What Is Aspect Ratio In Tires?

The aspect ratio is a number that represents the height of the tire’s sidewall as a percentage of its width. It’s an integral part of the tire size designation, usually written as a two or three-digit number followed by a slash and another number. For instance, in the tire size “205/55R16”, the aspect ratio is 55, indicating that the height of the tire’s sidewall is 55% of its width.

Decoding the Aspect Ratio

The tire size “205/55R16” can be broken down into three parts:

  • 205: This is the tire’s width in millimeters.
  • 55: This is the aspect ratio.
  • R16: The “R” denotes a radial tire, and “16” is the diameter of the wheel in inches.

Implications of Tire Aspect Ratio on Vehicle’s Performance:


Lower aspect ratios (e.g., 30 or 40) usually mean the tire has a shorter sidewall, which often results in better handling and stability, especially during cornering at higher speeds.

Ride Comfort

Higher aspect ratios (e.g., 65 or 75) signify a taller sidewall, which can absorb more road imperfections and offer a smoother, more comfortable ride.

Fuel Efficiency

Generally, tires with higher aspect ratios tend to exhibit lower rolling resistance, which may lead to reduced fuel consumption. However, various other elements like tire tread design and rubber compounds also significantly contribute to fuel efficiency.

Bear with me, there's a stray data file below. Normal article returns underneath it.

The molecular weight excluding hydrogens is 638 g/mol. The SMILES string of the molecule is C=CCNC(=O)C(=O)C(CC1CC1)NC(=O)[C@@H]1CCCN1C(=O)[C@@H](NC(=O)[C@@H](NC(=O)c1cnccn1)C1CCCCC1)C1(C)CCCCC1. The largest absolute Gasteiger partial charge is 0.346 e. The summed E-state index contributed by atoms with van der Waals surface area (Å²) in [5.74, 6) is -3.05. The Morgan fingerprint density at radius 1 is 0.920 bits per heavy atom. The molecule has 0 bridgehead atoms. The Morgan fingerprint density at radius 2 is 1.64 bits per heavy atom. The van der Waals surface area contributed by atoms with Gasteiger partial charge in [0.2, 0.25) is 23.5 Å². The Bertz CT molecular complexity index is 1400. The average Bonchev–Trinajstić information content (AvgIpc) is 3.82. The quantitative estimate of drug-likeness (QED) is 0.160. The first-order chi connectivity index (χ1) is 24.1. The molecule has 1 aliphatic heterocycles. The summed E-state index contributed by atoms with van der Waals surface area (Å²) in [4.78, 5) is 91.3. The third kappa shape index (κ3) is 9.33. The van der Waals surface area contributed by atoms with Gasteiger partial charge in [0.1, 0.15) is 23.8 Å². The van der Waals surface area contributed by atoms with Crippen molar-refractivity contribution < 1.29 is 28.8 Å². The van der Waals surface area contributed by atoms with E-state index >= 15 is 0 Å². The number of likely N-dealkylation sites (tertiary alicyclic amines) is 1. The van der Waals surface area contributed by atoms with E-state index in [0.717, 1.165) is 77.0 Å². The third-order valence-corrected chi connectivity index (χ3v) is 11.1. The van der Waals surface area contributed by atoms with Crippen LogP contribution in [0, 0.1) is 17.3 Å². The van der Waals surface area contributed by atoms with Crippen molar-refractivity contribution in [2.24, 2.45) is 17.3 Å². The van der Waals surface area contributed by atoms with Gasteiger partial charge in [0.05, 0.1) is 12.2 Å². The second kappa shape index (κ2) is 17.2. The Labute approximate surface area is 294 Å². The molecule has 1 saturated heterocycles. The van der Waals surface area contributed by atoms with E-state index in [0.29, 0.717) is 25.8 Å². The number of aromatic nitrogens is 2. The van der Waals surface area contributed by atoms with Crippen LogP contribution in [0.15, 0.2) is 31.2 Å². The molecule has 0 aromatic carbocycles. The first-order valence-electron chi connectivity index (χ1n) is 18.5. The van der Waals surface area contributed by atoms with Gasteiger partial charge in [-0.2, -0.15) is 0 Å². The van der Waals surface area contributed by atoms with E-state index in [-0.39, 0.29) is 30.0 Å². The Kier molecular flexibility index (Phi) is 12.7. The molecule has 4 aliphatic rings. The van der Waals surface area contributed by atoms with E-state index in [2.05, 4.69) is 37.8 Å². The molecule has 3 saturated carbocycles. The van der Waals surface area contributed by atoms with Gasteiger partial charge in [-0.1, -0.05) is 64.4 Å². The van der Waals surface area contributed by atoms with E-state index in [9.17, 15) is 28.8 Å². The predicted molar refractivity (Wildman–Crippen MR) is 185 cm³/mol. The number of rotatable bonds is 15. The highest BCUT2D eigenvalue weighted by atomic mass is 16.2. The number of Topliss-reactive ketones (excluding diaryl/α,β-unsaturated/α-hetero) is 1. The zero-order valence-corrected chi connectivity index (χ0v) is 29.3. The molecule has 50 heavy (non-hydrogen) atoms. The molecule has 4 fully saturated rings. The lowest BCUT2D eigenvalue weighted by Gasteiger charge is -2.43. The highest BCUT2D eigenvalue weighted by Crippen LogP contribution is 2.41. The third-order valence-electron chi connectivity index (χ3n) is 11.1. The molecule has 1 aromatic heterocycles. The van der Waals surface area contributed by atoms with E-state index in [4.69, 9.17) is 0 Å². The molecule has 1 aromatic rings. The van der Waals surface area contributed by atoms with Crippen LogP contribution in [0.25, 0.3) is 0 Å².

What Is the Most Common Tire Aspect Ratio?

The most common tire aspect ratios are typically between 55 and 65.

How Tall Is a Tire With An Aspect Ratio of 70?

If a tire has an aspect ratio of 70, the height of the tire is 70% of its width​​. For example, if the width of the tire is 200 millimeters, the height of the tire would be 140 millimeters (200 mm x 0.70).

Is a Higher Tire Aspect Ratio Better?

A higher tire aspect ratio generally leads to a taller sidewall. It provides a smoother and more comfortable ride as it can better absorb road imperfections. However, it may offer less precise handling, especially in corners compared to tires with a lower aspect ratio.

A tire with a lower aspect ratio is more responsive to lateral forces compared to one with a higher aspect ratio. It enhances steering stability and overall handling characteristics. Essentially, a shorter sidewall or lower aspect ratio allows for faster transmission of steering input from the wheel to the tread.

Moreover, the aspect ratio influences the tread contact patch, with low-profile tires generally offering a wider patch. This broader contact patch yields a stiffer footprint, minimizing distortion and enhancing cornering traction.

It is important to have a balanced aspect ratio if you want a tire for your family vehicles. For performance vehicles, sports cars, and racing cars, lower aspect ratio tires are generally preferred.